Way back in “The 11 Most Useful Types of Miniatures,” I confessed that whenever a battle map includes a statue, I always place a statue miniature on the map. The characters inevitably sidle around the statue, expecting it to animate and attack. This trick never fails to amuse me. Does this make me a mean dungeon master?
When players metagame, they use information from outside the game world to make choices for their characters in the game, even though the characters would lack this information.
In my games, I like to toy with players metagame expectations for three reasons:
- It discourages metagaming. If players know that every figure on the battlemap will have a role in the fight, no statue is safe a preemptive strike. But if you sometimes do things that defy the metagame, players will rely less on it.
- It creates uncertainty and fosters surprises. In the game, we can create surprises by doing things that defy the expectations that come from knowing their characters exist in a game.
- I’m a mean dungeon master.
Most commonly, I toy with three metagame assumptions.
|The battle map signals a fight. Every DM has set a battle map on the table and seen players immediately ready weapons and announce their battle stances. I discourage such shenanigans by saying something like, “This map shows a forest clearing exactly like several others you passed on your journey, except—unknown to your characters—this clearing happens to be on a battle map.”||Use a battle map for a non-combat scene like a council meeting or a visit to the tavern. This helps set the scene, and the players become jumpy, expecting a fight. I always pictured typical adventurers as twitchy and paranoid anyway.|
|Miniatures represent combatants. If an NPC or creature has a miniature, you should expect to fight them.||In addition to statues, I collect miniature figures for unarmed civilians, from royalty to beggars. During combats, they often serve as bystanders to be protected. The recent Murder in Balur’s Gate launch adventure called for a ton of bystanders. More to the point, bystanders can set a scene and defuse the players’ notion that every figure is a threat. You can find townsfolk from TurnKey miniatures, Dungeon Crawler, and Reaper’s bones lines.|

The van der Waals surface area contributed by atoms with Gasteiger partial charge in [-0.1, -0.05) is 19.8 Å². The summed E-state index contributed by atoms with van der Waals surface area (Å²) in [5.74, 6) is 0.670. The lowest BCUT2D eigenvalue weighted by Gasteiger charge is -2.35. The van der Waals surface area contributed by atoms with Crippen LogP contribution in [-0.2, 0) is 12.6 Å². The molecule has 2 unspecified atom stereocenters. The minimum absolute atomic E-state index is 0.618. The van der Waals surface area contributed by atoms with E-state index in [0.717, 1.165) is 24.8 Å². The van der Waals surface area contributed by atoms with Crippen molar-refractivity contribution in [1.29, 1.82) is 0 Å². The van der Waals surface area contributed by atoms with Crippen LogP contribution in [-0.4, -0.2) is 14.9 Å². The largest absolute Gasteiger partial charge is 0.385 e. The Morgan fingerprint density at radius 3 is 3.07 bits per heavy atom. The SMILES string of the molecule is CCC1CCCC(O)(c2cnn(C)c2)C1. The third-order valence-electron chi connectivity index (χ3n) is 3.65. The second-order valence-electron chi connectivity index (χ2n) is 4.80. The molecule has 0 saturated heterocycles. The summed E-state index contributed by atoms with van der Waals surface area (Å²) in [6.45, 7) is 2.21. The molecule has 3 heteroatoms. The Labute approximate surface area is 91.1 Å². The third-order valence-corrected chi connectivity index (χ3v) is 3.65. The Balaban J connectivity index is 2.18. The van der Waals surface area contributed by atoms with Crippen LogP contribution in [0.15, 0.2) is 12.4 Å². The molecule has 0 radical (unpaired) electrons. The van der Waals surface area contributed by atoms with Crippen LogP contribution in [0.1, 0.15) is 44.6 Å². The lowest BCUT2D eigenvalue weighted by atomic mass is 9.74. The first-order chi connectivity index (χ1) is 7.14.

|The last fight is the big one. Players routinely conserve resources for the expected, climactic battle. The fourth-edition design turns this into a bigger problem than with earlier editions, because players have more resources to save for the final showdown. Metagaming and fourth-edition design leads to the sort of trouble I described in “As a player, I enjoy action points, so why do I dislike them as a dungeon master?”||Vary your adventures from the expected route to a climactic battle. For instance, in Monte Cook’s Return to the Temple of Elemental Evil, the players almost immediately face one of their biggest, most dangerous fights. Monte designed the battle to shock players who expected the usual, leisurely start. Dan Anderson stands out as an author of Living Forgotten Realms adventures that defy expectations. For instance, in CALI3-3 Agony of Almraiven, the tough fight comes as an ambush in the middle of the adventure.|
|Everyone has access to the same information. In most sessions, the whole game proceeds with every player at the same table hearing everything the DM has to say. In the game world, not every character knows what the others know.||When a character becomes privy to sensitive information, you can take the player aside to share it. If your players cooperate and everyone always reports back, private asides take more time that they merit. On the other hand, if someone enjoys playing the furtive, scheming type, keeping some things secret adds intrigue. If you only take the assassin’s player aside to ask, “Seen any good movies lately?” everyone else will think the assassin hides something. I think inter-party strife poisons too many of the games that allow it, so be careful with this suggestion.|